Referring initially to FIG. 1 of the drawing, the adjustable basketball goal of this invention is generally illustrated by reference numeral 1 and is characterized by a tubular mount pipe 15 having one end welded or otherwise secured to a base plate 16, mounted on a horizontal surface 17. The base plate 16 is anchored to the horizontal surface 17 by any suitable means, such as anchor bolts 14 and cooperating nuts 14a, as illustrated in FIG. 1, which anchor bolts 14 are embedded in the horizontal surface 17, according to the knowledge of those skilled in the art. This anchoring technique is particularly well suited to mounting the base plate 16 to a concrete horizontal surface 17. A tubular sleeve pipe 10 is concentrically fitted over the mount pipe 15 and is characterized by a sleeve pipe cap 13 closing the upper end thereof. A backboard 2 is attached to the upper end of the sleeve pipe 10 by means of a backboard support 7 and backboard braces 8 and a rim 3 is attached to the backboard 2 in conventional fashion, typically by means of a rim bracket 4 and bracket bolts 5. A net 6 is extended from the rim 3. The sleeve pipe 10 is further provided with an outwardly- extending top sleeve pipe plate 11 and a bottom sleeve pipe plate 12, each of which are welded or otherwise attached to the sleeve pipe 10 in vertically spaced relationship. The actuator shaft 23 and drive shaft 24 elements of a linear actuator 18 are vertically aligned with the sleeve pipe 10 and the mount pipe 15 and the actuator 18 is further characterized by an actuator housing 19, mounted on the top end of the actuator shaft 23, with wiring 20 extending therefrom for operational purposes, as hereinafter further described. An electric motor 22 is carried by one end of the actuator housing 19 and a shaft mount 25 extends from the opposite end of the actuator housing 19 and receives a shaft collar 26, from which the actuator shaft 23 projects downwardly, essentially parallel to the sleeve pipe 10 and the mount pipe 15. As illustrated in FIG. 3, the drive shaft 24 is positioned concentrically inside the actuator shaft 23 and the top end of the drive shaft 24 extends into the actuator housing 19. Multiple gears 21 connect the top end of the drive shaft 24 to the motor shaft 22a of the electric motor 22, in order to effect rotation of the drive shaft 24 within the actuator shaft 23 at a suitable rotational speed. The drive shaft 24 projects through an internally threaded collar 31, which is fixed inside the actuator shaft 23 and the threaded collar 31 threadably receives the drive shaft threads 32 of a threaded segment of the drive shaft 24, such that rotation of the drive shaft 24 raises and lowers the actuator shaft 23, depending upon the direction of rotation of the electric motor 22, the gears 21 and the drive shaft 24. The actuator shaft 23 is attached to the top sleeve pipe plate 11 and the bottom sleeve pipe plate 12, respectively, by means of U-bolts 27 and cooperating nuts (not illustrated) and the bottom end of the drive shaft 24 is provided with a rounded drive shaft plate 30, which registers with a pair of upward-standing clevis mounts 28, that are welded or otherwise secured to the flat base plate 16. A mount pin 29 extends through horizontally-registering openings (not illustrated) provided in the clevis mount 28 and the drive shaft plate 30, in order to pivotally attach the extending lower end of the drive shaft 24 to the base plate 16.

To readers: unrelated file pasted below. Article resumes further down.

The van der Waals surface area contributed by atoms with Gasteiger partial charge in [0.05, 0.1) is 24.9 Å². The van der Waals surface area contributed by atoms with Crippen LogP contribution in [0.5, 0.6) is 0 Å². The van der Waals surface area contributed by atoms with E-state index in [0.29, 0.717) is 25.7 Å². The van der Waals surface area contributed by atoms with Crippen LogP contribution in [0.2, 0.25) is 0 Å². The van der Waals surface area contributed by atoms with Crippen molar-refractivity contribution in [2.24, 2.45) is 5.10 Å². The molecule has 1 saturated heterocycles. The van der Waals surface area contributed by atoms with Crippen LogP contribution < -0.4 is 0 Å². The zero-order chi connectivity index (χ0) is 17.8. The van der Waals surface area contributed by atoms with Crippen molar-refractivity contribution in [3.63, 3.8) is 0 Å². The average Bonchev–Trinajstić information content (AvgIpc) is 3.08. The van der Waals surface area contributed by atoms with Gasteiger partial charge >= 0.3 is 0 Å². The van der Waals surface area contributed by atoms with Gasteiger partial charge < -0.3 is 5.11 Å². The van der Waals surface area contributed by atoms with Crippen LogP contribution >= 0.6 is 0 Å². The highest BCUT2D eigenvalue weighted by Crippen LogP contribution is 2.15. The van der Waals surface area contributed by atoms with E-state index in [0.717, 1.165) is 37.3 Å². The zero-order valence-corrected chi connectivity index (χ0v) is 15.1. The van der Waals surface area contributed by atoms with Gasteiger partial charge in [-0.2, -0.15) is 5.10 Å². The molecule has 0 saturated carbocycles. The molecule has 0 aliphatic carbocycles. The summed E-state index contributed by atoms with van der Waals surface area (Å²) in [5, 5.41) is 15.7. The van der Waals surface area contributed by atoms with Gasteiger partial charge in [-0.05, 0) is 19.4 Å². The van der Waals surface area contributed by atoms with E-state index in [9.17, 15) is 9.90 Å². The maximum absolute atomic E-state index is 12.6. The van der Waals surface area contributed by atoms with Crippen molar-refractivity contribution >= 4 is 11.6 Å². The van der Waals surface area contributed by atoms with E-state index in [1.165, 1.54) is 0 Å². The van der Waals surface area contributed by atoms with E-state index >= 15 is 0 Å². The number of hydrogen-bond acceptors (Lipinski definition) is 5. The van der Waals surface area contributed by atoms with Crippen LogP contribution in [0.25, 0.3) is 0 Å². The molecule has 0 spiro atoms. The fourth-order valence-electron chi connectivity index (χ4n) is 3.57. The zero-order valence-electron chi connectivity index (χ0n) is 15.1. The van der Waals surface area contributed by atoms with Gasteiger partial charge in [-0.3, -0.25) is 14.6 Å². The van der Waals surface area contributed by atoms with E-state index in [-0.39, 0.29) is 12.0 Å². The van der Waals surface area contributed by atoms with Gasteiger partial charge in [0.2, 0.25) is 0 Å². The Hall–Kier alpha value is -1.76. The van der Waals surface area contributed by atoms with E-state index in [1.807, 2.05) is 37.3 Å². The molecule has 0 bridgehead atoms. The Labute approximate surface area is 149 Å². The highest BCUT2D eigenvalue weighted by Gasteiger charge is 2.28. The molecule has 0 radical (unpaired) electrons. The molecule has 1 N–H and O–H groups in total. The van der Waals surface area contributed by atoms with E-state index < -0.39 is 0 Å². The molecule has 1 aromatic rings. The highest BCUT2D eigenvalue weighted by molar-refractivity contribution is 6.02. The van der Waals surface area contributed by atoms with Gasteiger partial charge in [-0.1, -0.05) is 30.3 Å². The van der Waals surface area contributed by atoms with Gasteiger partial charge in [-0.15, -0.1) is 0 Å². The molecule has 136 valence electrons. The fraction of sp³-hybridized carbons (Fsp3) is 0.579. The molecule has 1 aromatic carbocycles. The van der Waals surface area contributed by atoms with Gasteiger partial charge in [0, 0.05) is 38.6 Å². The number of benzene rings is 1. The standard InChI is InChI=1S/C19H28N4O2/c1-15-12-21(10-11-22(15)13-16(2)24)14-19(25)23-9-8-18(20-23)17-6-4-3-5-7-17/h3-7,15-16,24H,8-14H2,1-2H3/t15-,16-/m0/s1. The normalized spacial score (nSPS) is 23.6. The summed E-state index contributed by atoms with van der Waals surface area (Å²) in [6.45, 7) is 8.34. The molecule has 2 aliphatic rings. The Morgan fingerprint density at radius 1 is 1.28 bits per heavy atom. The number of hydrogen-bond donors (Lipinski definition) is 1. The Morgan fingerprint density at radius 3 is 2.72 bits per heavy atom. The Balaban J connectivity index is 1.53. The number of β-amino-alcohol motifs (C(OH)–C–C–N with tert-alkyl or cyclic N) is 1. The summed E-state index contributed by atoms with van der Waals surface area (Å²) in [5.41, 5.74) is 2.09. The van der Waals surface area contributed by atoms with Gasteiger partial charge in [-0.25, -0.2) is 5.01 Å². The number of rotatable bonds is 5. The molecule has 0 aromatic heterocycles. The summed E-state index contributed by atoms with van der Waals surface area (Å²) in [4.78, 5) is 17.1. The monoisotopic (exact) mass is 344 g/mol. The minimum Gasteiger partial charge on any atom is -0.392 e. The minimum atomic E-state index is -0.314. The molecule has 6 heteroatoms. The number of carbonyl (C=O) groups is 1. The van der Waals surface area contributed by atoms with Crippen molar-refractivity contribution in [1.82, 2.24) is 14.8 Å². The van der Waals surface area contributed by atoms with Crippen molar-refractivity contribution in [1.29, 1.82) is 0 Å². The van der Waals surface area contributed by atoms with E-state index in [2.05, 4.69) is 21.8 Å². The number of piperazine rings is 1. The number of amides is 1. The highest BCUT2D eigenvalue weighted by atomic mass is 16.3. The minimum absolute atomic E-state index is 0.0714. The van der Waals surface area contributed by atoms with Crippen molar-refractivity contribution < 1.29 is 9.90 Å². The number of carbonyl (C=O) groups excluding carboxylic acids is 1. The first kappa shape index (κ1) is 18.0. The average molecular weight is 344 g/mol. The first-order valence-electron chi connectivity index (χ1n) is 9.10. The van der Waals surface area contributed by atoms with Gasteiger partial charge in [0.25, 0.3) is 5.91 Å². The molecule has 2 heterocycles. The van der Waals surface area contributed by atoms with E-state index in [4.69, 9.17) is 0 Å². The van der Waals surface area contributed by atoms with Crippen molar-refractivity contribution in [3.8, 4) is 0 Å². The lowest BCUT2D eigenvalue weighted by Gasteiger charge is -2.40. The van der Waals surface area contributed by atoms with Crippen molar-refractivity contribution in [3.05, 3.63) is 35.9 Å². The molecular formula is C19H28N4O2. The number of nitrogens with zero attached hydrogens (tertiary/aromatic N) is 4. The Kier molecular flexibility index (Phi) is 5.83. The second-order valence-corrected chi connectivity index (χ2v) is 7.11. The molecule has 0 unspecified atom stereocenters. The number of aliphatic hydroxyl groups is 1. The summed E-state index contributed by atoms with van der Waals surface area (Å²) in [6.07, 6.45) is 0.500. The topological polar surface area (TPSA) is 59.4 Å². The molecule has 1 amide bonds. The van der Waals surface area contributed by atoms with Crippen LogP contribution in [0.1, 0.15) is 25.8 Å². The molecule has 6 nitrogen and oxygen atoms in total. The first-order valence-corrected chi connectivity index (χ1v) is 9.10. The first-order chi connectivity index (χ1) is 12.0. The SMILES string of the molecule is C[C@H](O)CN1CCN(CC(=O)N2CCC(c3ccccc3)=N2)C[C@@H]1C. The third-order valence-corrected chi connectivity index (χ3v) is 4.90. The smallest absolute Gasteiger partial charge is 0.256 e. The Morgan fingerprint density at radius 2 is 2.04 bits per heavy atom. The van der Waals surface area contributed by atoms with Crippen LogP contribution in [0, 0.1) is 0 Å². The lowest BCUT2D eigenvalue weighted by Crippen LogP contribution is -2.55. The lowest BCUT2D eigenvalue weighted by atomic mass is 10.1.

Referring now to FIGS. 1-3 of the drawing, the adjustable basketball goal 1 is operated as follows: the backboard 2 and rim 3 are raised in concert along with the sleeve pipe 10, by operation of the linear actuator 18 from the position illustrated in FIG. 1 to the position illustrated in FIG. 2. Appropriate controls (not illustrated) attached to the wiring 20 of the actuator 18 for operating the electric motor 22 according to the knowledge of those skilled in the art, are manipulated to facilitate selective operation of the motor shaft 22a of the electric motor 22 in the clockwise and counterclockwise direction. When the motor shaft 22a is operated in the counterclockwise direction as viewed from the bottom in FIGS. 1--3, the gears 21 mesh and serve to rotate the drive shaft 24 in the counterclockwise direction and the drive shaft threads 32 engage the internal threads (not illustrated) provided in the fixed threaded collar 31, to force the actuator shaft 23, actuator housing 19 and the electric motor 22 upwardly with respect to the drive shaft 24. This operation elevates the sleeve pipe 10 on the mount pipe 15 and raises the backboard 2 and the rim 3, as illustrated in FIG. 2. If it is desired to then lower the backboard 2, rim 3 and the sleeve pipe 10 with respect to the mount pipe 15, the direction of rotation of the motor shaft 22a of the electric motor 22 is reversed by manipulating the controls in a reverse of the procedure noted above.